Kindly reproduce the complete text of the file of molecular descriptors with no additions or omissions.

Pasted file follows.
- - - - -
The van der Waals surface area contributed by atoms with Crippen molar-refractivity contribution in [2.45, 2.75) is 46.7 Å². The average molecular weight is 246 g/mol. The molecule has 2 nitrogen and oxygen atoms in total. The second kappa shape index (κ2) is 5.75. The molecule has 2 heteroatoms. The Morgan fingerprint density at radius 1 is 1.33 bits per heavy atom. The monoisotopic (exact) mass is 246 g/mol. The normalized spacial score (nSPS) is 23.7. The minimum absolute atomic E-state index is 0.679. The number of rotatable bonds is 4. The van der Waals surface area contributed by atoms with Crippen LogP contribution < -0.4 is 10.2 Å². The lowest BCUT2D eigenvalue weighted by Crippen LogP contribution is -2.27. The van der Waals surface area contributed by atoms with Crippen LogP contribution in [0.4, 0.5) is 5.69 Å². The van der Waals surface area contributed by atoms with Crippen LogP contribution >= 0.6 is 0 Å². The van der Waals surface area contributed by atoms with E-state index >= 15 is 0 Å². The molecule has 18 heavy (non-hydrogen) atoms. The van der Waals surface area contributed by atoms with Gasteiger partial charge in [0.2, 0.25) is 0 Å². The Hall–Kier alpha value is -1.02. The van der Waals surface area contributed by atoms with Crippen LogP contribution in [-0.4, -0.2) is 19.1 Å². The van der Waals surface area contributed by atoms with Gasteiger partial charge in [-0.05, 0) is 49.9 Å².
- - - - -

The van der Waals surface area contributed by atoms with Crippen molar-refractivity contribution in [2.45, 2.75) is 46.7 Å². The average molecular weight is 246 g/mol. The molecule has 2 nitrogen and oxygen atoms in total. The second kappa shape index (κ2) is 5.75. The molecule has 2 heteroatoms. The Morgan fingerprint density at radius 1 is 1.33 bits per heavy atom. The monoisotopic (exact) mass is 246 g/mol. The normalized spacial score (nSPS) is 23.7. The minimum absolute atomic E-state index is 0.679. The number of rotatable bonds is 4. The van der Waals surface area contributed by atoms with Crippen LogP contribution < -0.4 is 10.2 Å². The lowest BCUT2D eigenvalue weighted by Crippen LogP contribution is -2.27. The van der Waals surface area contributed by atoms with Crippen LogP contribution in [0.4, 0.5) is 5.69 Å². The van der Waals surface area contributed by atoms with Crippen LogP contribution >= 0.6 is 0 Å². The van der Waals surface area contributed by atoms with E-state index >= 15 is 0 Å². The molecule has 18 heavy (non-hydrogen) atoms. The van der Waals surface area contributed by atoms with Gasteiger partial charge in [0.2, 0.25) is 0 Å². The Hall–Kier alpha value is -1.02. The van der Waals surface area contributed by atoms with Crippen LogP contribution in [-0.4, -0.2) is 19.1 Å². The van der Waals surface area contributed by atoms with Gasteiger partial charge in [-0.05, 0) is 49.9 Å².